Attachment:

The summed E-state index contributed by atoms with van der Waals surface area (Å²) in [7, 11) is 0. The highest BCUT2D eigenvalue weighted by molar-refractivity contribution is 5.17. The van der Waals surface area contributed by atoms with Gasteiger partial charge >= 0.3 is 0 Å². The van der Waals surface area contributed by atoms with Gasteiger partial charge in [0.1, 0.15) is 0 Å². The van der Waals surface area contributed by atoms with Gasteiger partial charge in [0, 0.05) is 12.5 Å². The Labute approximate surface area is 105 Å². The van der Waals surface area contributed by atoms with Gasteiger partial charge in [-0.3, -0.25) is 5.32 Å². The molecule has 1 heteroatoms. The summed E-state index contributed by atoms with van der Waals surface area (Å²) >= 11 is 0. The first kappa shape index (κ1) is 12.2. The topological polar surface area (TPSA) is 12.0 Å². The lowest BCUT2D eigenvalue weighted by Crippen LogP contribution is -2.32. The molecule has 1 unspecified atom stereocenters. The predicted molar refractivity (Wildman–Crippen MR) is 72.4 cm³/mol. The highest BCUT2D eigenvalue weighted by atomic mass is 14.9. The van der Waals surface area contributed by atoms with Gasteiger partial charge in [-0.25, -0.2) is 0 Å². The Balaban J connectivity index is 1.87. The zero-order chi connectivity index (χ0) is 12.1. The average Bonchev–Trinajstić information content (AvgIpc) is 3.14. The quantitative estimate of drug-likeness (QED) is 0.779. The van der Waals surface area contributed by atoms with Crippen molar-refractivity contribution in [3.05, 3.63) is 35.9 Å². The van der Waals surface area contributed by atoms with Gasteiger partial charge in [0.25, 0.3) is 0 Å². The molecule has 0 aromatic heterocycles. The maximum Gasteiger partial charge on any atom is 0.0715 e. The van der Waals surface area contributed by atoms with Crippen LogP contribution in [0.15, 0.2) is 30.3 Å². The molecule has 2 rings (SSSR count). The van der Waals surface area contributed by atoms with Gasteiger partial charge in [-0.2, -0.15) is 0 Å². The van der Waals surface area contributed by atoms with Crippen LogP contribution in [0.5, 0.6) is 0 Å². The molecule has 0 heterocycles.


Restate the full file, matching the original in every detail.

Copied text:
The summed E-state index contributed by atoms with van der Waals surface area (Å²) in [7, 11) is 0. The highest BCUT2D eigenvalue weighted by molar-refractivity contribution is 5.17. The van der Waals surface area contributed by atoms with Gasteiger partial charge >= 0.3 is 0 Å². The van der Waals surface area contributed by atoms with Gasteiger partial charge in [0.1, 0.15) is 0 Å². The van der Waals surface area contributed by atoms with Gasteiger partial charge in [0, 0.05) is 12.5 Å². The Labute approximate surface area is 105 Å². The van der Waals surface area contributed by atoms with Gasteiger partial charge in [-0.3, -0.25) is 5.32 Å². The molecule has 1 heteroatoms. The summed E-state index contributed by atoms with van der Waals surface area (Å²) >= 11 is 0. The first kappa shape index (κ1) is 12.2. The topological polar surface area (TPSA) is 12.0 Å². The lowest BCUT2D eigenvalue weighted by Crippen LogP contribution is -2.32. The molecule has 1 unspecified atom stereocenters. The predicted molar refractivity (Wildman–Crippen MR) is 72.4 cm³/mol. The highest BCUT2D eigenvalue weighted by atomic mass is 14.9. The van der Waals surface area contributed by atoms with Gasteiger partial charge in [-0.25, -0.2) is 0 Å². The Balaban J connectivity index is 1.87. The zero-order chi connectivity index (χ0) is 12.1. The average Bonchev–Trinajstić information content (AvgIpc) is 3.14. The quantitative estimate of drug-likeness (QED) is 0.779. The van der Waals surface area contributed by atoms with Crippen molar-refractivity contribution in [3.05, 3.63) is 35.9 Å². The van der Waals surface area contributed by atoms with Gasteiger partial charge in [0.25, 0.3) is 0 Å². The molecule has 0 aromatic heterocycles. The maximum Gasteiger partial charge on any atom is 0.0715 e. The van der Waals surface area contributed by atoms with Crippen LogP contribution in [0.15, 0.2) is 30.3 Å². The molecule has 2 rings (SSSR count). The van der Waals surface area contributed by atoms with Gasteiger partial charge in [-0.2, -0.15) is 0 Å². The van der Waals surface area contributed by atoms with Crippen LogP contribution in [0.5, 0.6) is 0 Å². The molecule has 0 heterocycles.